The filmmaker’s 200 year old ancestral house in a remote village of Miyar in Karnataka, South India is dismantled, giving an opportunity for him to undertake a journey into a past that he not only shares with his extended family, but also with successive generations of rural Indians. A realisation of the inevitability of a transition marks this journey. It could well be the joureny of a country that has propelled itself into modernity. As plans are on for the house to be reconstructed elsewhere in an open air museum, out of its original context - the fossilization seems to be complete.
This film was shot in 2001, when I hired a digital camera and went out to document the dismanteling process of my ancestral house. With me was my fellow film school mate Ajay Raina. The result - eight hours of 'aim & shoot' footage that seemingly had no head or tail to it, except the destruction of the houseitself. In 2009 during a teaching stint at FTII, my film school in Poona, I gathered courage to assemble the film on my laptop - and surprisingly, it did make sense! The completion of the film coincided with the death of my father, a character in the film, in Mumbai! The journey in the film could as well be his as mine.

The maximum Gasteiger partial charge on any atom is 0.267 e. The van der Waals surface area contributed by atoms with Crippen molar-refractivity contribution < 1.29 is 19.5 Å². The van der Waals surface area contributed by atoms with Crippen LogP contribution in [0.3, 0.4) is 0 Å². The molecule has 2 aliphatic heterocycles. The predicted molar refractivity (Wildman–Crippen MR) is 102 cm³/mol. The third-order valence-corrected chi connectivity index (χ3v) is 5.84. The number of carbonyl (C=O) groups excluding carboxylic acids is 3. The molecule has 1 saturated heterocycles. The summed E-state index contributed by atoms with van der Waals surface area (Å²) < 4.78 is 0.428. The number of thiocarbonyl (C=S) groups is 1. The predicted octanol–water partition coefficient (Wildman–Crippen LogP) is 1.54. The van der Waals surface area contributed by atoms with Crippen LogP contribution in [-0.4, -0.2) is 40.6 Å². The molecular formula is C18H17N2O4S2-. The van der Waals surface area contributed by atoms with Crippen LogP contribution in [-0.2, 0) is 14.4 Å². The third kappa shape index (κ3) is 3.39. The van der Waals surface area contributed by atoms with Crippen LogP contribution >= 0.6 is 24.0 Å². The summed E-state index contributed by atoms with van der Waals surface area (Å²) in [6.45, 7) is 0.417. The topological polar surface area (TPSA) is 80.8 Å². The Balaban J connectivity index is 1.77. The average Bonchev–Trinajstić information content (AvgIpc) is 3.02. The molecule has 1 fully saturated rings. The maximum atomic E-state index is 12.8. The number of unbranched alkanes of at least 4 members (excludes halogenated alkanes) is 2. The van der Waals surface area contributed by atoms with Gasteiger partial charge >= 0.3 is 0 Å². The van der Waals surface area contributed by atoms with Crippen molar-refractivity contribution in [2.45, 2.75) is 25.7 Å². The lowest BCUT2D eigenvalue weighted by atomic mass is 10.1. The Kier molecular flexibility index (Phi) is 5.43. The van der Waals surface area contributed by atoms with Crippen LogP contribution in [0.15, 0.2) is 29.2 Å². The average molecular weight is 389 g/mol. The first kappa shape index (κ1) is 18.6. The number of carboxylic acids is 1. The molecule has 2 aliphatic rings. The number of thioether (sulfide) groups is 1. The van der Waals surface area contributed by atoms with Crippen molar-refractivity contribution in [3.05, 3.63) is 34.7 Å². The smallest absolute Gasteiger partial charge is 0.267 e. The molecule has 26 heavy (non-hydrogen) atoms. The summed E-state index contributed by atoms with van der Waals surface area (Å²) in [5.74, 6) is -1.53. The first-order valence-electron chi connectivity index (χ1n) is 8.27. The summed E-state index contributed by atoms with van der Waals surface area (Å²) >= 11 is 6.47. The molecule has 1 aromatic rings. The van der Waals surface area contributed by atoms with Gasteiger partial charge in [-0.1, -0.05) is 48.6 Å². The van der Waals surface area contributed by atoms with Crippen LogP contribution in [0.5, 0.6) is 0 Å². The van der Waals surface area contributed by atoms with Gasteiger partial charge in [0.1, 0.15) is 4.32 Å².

1. International Documentary & Short Film Festival of Kerala - 2011
2. Prague Indian Film Festival - 2011
3. Mumbai Film Festival (MAMI) - 2011
4. Mumbai International Film Festival for Documentary & Short Films (MIFF) - 2012
1. Article on Live Mint - by Nandini Ramnath
2. Article on Daijiworld - news item
3. Trailer of Miyar House